LGBTQ+ content creators “claim that despite YouTube’s purported viewpoint neutrality, defendants have discriminated against them based on their sexual or gender orientation, identity, and/or viewpoints by censoring, demonetizing, or otherwise interfering with certain videos that plaintiffs uploaded to YouTube.” In 2021, the court dismissed the lawsuit with limited leave to amend. In response to those amendments, the court dismisses the case again. Much of the opinion reiterates the prior ruling.

California state constitution claim: “no court has extended the Pruneyard line of cases, which concern physical property, to the Internet.” If you’re still invoking Pruneyard analogies for online content moderation, I question your motives.

Unruh Act. “The parties do not dispute that the Unruh Act applies to a website that hosts videos posted by members of the public.” The court continues:

Plaintiffs’ allegations that defendants intentionally discriminated against them because of their sexual orientation in violation of the Unruh Act are very thin. They are also seemingly inconsistent with allegations indicating that not all of their videos are restricted or otherwise affected…Nevertheless, viewing the TAC’s allegations as a whole and in a light most favorable to plaintiffs, the Court finds that the allegations concerning the call center episode and allegations that plaintiffs’ videos are restricted or demonetized when allegedly similar non-LGBTQ+ content are not, together with allegations that some plaintiffs’ videos are restricted even when the content concerns innocuous subject matter like drinking tea, are sufficient under Rule 12(b)(6) standards to state a plausible claim for relief for violation of the Unruh Act.

Though the Unruh Act claim still fails due to 230, this has to be a chilling interim conclusion for defendants. Plaintiffs can ALWAYS find alleged inconsistencies or irregularities in content moderation because the datasets are huge and mistakes are inevitable. Courts need to reject selectively curated anecdotal evidence of inconsistencies in content moderation or plaintiffs can always make this showing.

Section 230

The plaintiffs claimed that YouTube’s TOS selected California law as the governing law, and doing so waived Section 230. Yes, that’s crazy, and no, that didn’t work. The court then applied the standard three-part test:

  • ICS Provider. Not disputed.
  • Publisher/Speaker Claims. “Each of plaintiffs’ claims arises from defendants’ activities that fall within a publisher’s traditional functions…The remaining Unruh Act and UCL claims in the TAC are based on defendants’ decisions to remove, restrict, or demonetize plaintiffs’ videos. For example, the Unruh Act claim seeks damages based on defendants’ demonetization of plaintiffs’ content and placing their videos in Restricted Mode. Similarly, the UCL claim is premised on defendants’ alleged unlawful or unfair restriction and demonetization of videos. Such conduct constitutes publishing functions under CDA Section 230.”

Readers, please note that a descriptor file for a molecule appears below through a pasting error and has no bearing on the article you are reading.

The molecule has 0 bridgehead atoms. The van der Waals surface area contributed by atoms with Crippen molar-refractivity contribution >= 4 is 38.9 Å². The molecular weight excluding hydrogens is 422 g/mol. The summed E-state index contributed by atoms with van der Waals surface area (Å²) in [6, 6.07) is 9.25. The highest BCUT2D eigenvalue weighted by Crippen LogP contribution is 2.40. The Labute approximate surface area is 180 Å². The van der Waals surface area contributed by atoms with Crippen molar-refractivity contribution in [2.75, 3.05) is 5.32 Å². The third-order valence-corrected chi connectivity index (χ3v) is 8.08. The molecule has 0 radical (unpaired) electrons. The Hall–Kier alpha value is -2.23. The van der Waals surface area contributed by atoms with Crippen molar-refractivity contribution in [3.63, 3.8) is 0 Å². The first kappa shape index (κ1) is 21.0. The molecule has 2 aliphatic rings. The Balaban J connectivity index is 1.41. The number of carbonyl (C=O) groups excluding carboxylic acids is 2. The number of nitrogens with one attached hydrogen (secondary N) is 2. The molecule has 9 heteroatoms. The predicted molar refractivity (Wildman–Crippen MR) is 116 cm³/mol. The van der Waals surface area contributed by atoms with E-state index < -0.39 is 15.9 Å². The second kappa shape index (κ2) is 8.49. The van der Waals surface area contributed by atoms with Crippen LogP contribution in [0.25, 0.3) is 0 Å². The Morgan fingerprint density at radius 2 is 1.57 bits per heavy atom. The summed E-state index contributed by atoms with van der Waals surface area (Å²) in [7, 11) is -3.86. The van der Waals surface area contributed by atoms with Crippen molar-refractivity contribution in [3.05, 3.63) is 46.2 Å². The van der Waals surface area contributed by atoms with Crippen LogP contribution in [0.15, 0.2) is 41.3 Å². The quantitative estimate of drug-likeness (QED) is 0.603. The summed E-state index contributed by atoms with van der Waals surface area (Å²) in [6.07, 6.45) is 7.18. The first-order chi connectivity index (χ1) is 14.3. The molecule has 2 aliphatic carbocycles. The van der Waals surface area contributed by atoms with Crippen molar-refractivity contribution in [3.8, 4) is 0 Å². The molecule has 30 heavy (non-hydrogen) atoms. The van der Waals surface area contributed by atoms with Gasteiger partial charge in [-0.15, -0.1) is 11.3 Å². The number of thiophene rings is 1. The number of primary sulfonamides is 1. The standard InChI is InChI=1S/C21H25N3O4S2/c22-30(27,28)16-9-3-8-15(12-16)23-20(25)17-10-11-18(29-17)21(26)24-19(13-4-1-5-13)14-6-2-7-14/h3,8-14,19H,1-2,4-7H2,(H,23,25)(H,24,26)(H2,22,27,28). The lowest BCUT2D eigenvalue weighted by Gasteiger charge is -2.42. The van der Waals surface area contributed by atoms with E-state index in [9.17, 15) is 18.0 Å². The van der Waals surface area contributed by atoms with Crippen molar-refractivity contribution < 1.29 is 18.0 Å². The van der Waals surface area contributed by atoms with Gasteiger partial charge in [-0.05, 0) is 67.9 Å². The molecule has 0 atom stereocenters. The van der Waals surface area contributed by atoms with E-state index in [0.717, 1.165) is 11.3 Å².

• Third-Party Content. The court doesn’t make it explicit, but the moderated content (either from plaintiffs or other users) qualified as third-party content. The court added: “While the TAC alleges that defendants use algorithms to “review and regulate video content” they plead no facts demonstrating that those algorithms are themselves content or materially contribute to content.”

The court also says Section 230(c)(2)(B) protects YouTube’s Restricted Mode, citing Prager for the proposition that YouTube’s Restricted Mode is exactly the kind of self-regulation Congress sought to protect.

The court again rejects an argument that Section 230 is unconstitutional. Much of that rehashes the prior ruling, but the court adds: “To the extent the TAC suggests that defendants’ invocation of CDA Section 230(c) as a defense violates plaintiffs’ First Amendment right to “petition[ ] the courts for relief,” plaintiffs have not been precluded from presenting their legal disputes to the courts, “express[ing] their ideas, hopes, and concerns to their government,” or from “request[ing] action by the government to address those concerns.””

I’m glad the court dismissed this case again, but the good news may be short lived. Texas and Florida have created causes of action to cover precisely the situation complained about here, and the Fifth Circuit has upheld the Texas law. Now we wait to see if the Supreme Court will MAGA the Internet.

Case citation: Divino Group, LLC v. Google, LLC, 2022 WL 4625076 (N.D. Cal. Sept. 30, 2022). Since that ruling, the plaintiffs have filed a fourth amended complaint (as the court permitted, but only with respect to the implied covenant of good faith and fair dealing claim) and a request to reconsider the Section 230 ruling in light of the MAGAlicious Henderson v. Source for Public Data ruling.